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Honey badget don’t care.
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Baby’s first bog bridge!

I’d meant to take the side trail (Bemis Brook) on approach to the car, but wasn’t paying attention to how far we’d gone and thus wasn’t sure when we reached the upper junction if it was the right spot or already the lower. Maybe next time! I’ve heard it’s lovely — runs parallel to the main trail but closer to the water, possibly with some small cascades?

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The main trail has some (very) small cascades, too, though!
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My heart.

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The trail at last spit us out into the upper parking lot near a wonderfully-located privately owned home. We had a short, pretty road walk back to the lower lot and our car.image

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Lower lot with Frankenstein Cliffs in the background.

Keeping us on trail is hard work and Lilo was ready to jump in the car for a rest by the time we reached it. Titus thought about being tired enough to lay down…

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…but then got distracted. So it goes!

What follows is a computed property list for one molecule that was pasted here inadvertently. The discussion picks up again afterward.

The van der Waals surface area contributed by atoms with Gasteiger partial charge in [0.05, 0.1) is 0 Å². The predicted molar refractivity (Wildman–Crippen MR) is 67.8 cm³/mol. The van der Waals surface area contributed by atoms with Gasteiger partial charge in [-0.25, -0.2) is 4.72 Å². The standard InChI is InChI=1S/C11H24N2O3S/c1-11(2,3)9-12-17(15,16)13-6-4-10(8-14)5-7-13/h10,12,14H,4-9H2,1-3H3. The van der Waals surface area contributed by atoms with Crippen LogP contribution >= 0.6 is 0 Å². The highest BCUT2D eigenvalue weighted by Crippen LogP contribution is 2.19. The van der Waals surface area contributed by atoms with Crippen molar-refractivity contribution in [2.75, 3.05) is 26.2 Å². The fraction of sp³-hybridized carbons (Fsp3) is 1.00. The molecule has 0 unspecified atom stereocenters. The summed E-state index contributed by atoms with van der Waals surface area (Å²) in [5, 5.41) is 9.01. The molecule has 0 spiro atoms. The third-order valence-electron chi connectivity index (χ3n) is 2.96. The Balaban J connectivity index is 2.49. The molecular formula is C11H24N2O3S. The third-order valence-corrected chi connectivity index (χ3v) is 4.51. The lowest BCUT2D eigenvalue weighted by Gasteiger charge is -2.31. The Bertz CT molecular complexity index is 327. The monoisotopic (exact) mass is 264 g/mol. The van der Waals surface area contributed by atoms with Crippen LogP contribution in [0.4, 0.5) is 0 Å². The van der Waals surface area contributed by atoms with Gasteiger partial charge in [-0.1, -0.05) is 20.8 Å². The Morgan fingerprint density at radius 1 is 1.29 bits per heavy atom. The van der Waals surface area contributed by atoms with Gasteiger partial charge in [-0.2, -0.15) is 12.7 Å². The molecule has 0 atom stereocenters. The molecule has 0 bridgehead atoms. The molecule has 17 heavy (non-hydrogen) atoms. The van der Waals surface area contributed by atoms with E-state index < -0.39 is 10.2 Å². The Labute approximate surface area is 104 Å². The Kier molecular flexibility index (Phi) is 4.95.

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3 thoughts on “Frankenstein and Falcon Cliffs (and the Long Way Down)

  1. Scattering kibble for a tethered dog to roomba up is smart management, and will probably have a nice classical conditioning effect, too. Nice! I hope he never becomes too well mannered to derp, though.

    Nala used to crawl under fallen branches and avoid obstacles when we hiked, too! When I taught her to climb up on stuff, it was like she suddenly realized–oh! I CAN lift my back feet! And then she started leaping to clear obstacles and mountain goating up cliffs. By contrast, she’s a little bit overconfident and totally lacking concern over her personal safety now! If we had actual mountains, I’d probably worry about it.

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    1. Somehow I think he will always have a broad derptastic streak!

      And aw, good job Nala! Learning to hike did absolute wonders for Lilo’s confidence, too. That and tracking — both jobs she’s had that put her completely in charge of her decision-making, at least part of the time. Sometimes I watch her scramble and wish she was a little less confident…! But on the whole, it is good, and I just need to trust her; she really does make good calls.

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  2. What very, very good dogs. Especially Lilo for putting you back on trail — even if she does beat you to the views. šŸ˜‰

    Really pleased Titus is figuring out his life and doing so well. Can’t wait to catch up with the next adventures (as I am woefully slow at the blogging thing lately).